A Trip to the Pumpkin Patch – improving your child’s vocabulary

A Trip to the Pumpkin Patch is a perfect beginning to the Halloween Season – A teli speech and language pathologist’s suggestions on improving your child’s vocabulary along the way!

New words and sounds for your child to explore around the Pumpkin Patch!
by Kristen Lang, Speech and Language Pathologist

As Halloween nears, many families and preschools will go on outings to the pumpkin patch! For some children, this will be a new experience. Talking about the trip ahead of time or reading a book about the pumpkin patch can help children become familiar with the language and vocabulary surrounding this event. There are many children’s books that pertain to Halloween such as “Duck and Goose Find a Pumpkin” by Tad Hills.
There are many words that teach early vocabulary concepts that caregivers and educators can model for young children while visiting the pumpkin patch. These include “big” and “little” (“Oh look! You picked a little pumpkin!”). Your child can also practice making choices (“Do you want the big pumpkin or the little pumpkin?). If your child is not talking yet, make sure to pair the words with gestures by using your hands to show big and little. Your child can then have the option to give an answer using gestures if they are not yet ready to use words.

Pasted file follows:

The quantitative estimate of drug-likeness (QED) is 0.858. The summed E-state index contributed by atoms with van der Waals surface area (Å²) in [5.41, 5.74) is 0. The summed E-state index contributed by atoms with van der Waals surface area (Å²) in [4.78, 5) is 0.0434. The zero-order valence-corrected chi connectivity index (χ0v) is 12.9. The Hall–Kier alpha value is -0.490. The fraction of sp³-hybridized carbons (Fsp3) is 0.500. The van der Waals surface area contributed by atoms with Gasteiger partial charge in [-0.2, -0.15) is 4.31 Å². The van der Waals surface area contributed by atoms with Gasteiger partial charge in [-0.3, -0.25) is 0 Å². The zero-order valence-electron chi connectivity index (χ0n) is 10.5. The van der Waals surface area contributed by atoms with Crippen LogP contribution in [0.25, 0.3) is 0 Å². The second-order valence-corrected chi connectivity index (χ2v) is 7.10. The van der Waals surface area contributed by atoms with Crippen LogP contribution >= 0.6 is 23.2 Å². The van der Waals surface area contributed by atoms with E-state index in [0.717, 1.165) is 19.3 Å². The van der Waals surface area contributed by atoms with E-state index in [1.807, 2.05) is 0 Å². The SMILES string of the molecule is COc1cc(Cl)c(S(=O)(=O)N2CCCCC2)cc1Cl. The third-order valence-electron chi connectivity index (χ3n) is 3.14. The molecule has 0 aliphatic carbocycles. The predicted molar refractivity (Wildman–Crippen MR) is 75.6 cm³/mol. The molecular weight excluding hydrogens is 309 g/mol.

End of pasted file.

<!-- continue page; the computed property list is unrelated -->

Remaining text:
Other great vocabulary words that can be modeled include orange (The pumpkin is orange! Do you like orange? What is your favorite color?), help (That pumpkin is heavy! Do you need help picking it up?), all done (You look tired. Are you all done?).

As you walk throughout the pumpkin patch you will encounter many other fall and Halloween related vocabulary. You can have your child point to items that they see (e.g. I see a skeleton? Do you see it too? Show me!) If your child is already talking then try a vocabulary guessing game! (e.g. I see something tall with leaves. Do you know what it is? Yes, it’s a tree!).

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